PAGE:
Inscrutable Grief

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beach dawn dusk ocean
Photo by Sebastian Voortman on Pexels.com

My toes feel the sand as it oozes through the gaps, a sludge of water and sand. The debris the waves deposit and pull back from the shore sometimes grazes my naked calf. I don’t quite like the sensation, or the imagination my mind conjures. It feels like someone is churning the ocean, generating ripples, gentle at times, angry at others. The salt in the air stings my eyes. The sand when it hits my feet as a rogue waves slaps at me feels like a personal affront.

It is early in the morning, pre-dawn, the dark a cloak that envelops me and possibly one other person in a one mile stretch along the shores.

I gingerly walk back to the cold sand that is packed and firm enough to hold my weight before it crumbles as I walk. On a higher ledge, I am acutely aware of how cold everything is outside the water.

Sunrises are profound. They take time. They require patience. The horizon lightens gradually until the predawn light bathes everything in a heavenly glow. The sun appears as a tint at the bottom, a bright speck that bubbles into a circle that grows in a span of minutes to an orange orb. The rays of light touch and skim the surface of the water as it hits my eye.

It is a special thing, this experiencing of nature in solitude. I stand at the shore wondering about the men and women in the centuries before me standing at the very spot, feeling overwhelmed by the majesty of the sunrise. I suspect not much has changed since humans walked the earth. It is a time when more earthy concerns flee the mind only to be replaced by wonderment at this existence. It borders on the sublime, the searching for answers to the Who Am I? Who Are We? Why Are We Here?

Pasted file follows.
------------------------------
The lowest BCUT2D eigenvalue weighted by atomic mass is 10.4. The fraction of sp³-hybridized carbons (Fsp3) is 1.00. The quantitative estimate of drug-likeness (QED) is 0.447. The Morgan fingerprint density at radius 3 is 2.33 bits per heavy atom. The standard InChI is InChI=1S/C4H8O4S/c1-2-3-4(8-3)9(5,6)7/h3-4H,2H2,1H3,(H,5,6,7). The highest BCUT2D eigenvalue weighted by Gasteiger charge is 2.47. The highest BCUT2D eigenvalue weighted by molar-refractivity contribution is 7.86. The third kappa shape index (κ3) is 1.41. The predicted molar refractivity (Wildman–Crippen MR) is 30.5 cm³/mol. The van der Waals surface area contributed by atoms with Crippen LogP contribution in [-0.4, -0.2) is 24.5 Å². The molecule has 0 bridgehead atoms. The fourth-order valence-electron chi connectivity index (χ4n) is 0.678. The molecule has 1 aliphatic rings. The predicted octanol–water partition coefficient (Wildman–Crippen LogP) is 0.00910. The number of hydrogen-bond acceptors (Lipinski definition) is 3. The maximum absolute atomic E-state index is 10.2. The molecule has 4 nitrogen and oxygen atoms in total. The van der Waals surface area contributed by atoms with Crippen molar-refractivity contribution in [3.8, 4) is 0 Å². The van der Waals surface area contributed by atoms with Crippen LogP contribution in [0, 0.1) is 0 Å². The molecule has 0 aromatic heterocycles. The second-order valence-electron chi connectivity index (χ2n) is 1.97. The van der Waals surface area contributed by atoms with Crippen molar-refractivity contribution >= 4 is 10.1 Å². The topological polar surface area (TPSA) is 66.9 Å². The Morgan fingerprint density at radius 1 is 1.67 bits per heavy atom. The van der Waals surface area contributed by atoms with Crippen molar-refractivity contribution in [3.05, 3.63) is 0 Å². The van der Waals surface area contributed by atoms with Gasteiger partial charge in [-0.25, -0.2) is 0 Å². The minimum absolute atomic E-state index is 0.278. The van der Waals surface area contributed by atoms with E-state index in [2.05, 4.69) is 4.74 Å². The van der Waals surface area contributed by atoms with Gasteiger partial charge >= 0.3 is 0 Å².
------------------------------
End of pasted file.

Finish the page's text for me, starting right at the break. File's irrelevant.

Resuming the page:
It makes me wonder about the unborn and the dead. Today it reminded me of Appa. Thirteen years ago today, he shed his mortal coil. I wonder if his spirit is hovering, watching. I wonder if his soul is now part of another person experiencing life as I stand at the shore thinking about him. I wonder if there is anything past the last breath. Today, unlike other anniversaries, I don’t strain to remember his face or my life with him as his daughter. My thoughts are different, it is about him but also about the bigger questions of life, death, and memory.

Grief is inscrutable. Some years it is acute, a physical shedding of the pain through tears and a heaviness that refuses to lighten. This year it is light, a constant awareness of the gift of life. A cognizance stemming from knowing he was loved while he lived.

I walk back to my family when the Sun is a fiery ball illuminating everything with white light. I squint one last time before I turn, capturing a couple on the beach silhouetted against the fierce light. The gift of time is all that is on my mind, an intense thankfulness for being alive, for everything in my life as is.

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